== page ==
Solutions of this type are excellent for providing the well known advantages of event streaming (freshness of data etc.) but also provide the ease of use and ready access that comes with SQL.
Tomorrow: The Streaming Datalake
The difference between a database and a datalake is that a database typically stores the processed, current data required to power applications whereas a datalake stores historical and raw data generally for the purpose of analytics. The event streaming version of the database is well covered by the streaming database offerings described above but there is no real version of a datalake within the event streaming ecosystem at present.
The reason for this is unlikely to be that there is no need. I have spoken with many frustrated analysts and data engineers that would love a wider variety and volume of data to be made available from event streaming platforms (if you ever meet an analyst that doesn’t want more data please call me 😉 ). Instead the problems are largely technical. Event streaming platforms were not designed for analytical workloads and so storage of large amounts of data can be expensive and performance can be affected when we get to extreme scales in terms of variety.
Thankfully this is changing, if we take the most popular event streaming platform: Apache Kafka, we have recently seen the introduction of 2 new features aimed specifically at increasing the volume and variety of data stored in the platform:
With just these two changes (more are coming) suddenly the event streaming platform becomes a viable data single source of truth for all of the data in an organisation. Simply change a configuration property and suddenly all historical data flowing through an event streaming platform is retained in a cost effective and easily recallable way. These architectures are in their infancy but offer significant advantages to the Streaming Platform + ETL/ELT + Datalake architectures that are their equivalents today:
Consistency – Any time there are multiple copies of the same data consistency must be maintained between them. The typical pattern of copying data from an event stream into a data warehouse requires extra work to ensure that consistency is maintained between the two. By storing and sourcing the data directly from the event streaming system a single, totally consistent, copy of the data is maintained. Analytical workloads can be certain they are working with the same data as their operational equivalents.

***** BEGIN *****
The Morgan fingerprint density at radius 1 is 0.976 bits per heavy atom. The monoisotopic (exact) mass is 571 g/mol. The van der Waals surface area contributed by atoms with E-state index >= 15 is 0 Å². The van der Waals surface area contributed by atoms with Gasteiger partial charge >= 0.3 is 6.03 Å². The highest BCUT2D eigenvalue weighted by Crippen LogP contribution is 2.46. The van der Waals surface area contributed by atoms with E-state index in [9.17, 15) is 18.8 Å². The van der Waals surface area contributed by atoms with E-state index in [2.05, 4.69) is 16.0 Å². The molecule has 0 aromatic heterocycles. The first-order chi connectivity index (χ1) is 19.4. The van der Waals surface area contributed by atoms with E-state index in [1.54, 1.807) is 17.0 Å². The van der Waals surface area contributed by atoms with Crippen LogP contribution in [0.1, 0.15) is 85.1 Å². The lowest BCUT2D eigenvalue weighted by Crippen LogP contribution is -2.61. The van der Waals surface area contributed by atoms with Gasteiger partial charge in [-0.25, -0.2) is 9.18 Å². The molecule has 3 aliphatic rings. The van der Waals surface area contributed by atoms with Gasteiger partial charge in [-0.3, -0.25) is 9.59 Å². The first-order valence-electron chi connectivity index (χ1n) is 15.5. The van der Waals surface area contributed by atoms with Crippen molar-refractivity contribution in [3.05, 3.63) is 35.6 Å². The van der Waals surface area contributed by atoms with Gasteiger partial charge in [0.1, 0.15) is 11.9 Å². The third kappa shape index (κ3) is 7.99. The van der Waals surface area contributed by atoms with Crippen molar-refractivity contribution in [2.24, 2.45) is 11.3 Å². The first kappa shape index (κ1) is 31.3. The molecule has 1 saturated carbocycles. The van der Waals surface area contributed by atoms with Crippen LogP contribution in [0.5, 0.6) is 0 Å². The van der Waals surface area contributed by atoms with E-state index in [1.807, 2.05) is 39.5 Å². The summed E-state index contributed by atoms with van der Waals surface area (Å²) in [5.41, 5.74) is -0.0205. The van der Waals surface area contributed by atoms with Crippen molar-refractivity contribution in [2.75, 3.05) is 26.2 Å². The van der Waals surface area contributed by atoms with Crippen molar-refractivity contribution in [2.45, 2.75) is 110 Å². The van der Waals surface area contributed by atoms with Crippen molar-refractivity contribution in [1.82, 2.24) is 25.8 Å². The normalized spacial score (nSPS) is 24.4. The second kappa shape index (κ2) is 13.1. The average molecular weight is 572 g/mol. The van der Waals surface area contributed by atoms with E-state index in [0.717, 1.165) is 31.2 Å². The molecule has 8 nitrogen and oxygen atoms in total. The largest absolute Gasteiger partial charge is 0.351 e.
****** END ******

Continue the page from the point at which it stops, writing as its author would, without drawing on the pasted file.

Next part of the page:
Complexity – Less is more in data infrastructure, the more moving pieces you have the more risk you introduce. A single system to store and access data greatly simplifies a data architecture. Streaming Datalakes remove the need for complex ETL/ELT processes and separate Datalake maintenance by moving data read directly to the source.
Cost – Data storage costs money and conversely, reducing the required storage for data infrastructure saves money. The Streaming datalake removes the need for duplicate copies of data in the streaming system and in the separate datalake. A massive saving for high data volumes.
A call to arms
The future is bright! Never before have there been so many options for data engineers in terms of the way in which data can be stored and presented to users. Event streaming already has a critical role in powering the operational concerns of modern businesses but I believe in a future where the benefits in terms of data freshness and consistency afforded by event streaming can be shared with analytical workloads too. When considering new data systems and pipelines involving event streaming here’s 3 principles to help guide your decision making process:
Event streaming is here to stay and, with effective usage, the data journey from raw to relevant has never been shorter. Seize the opportunities offered by this game changing technology and the real time future it offers.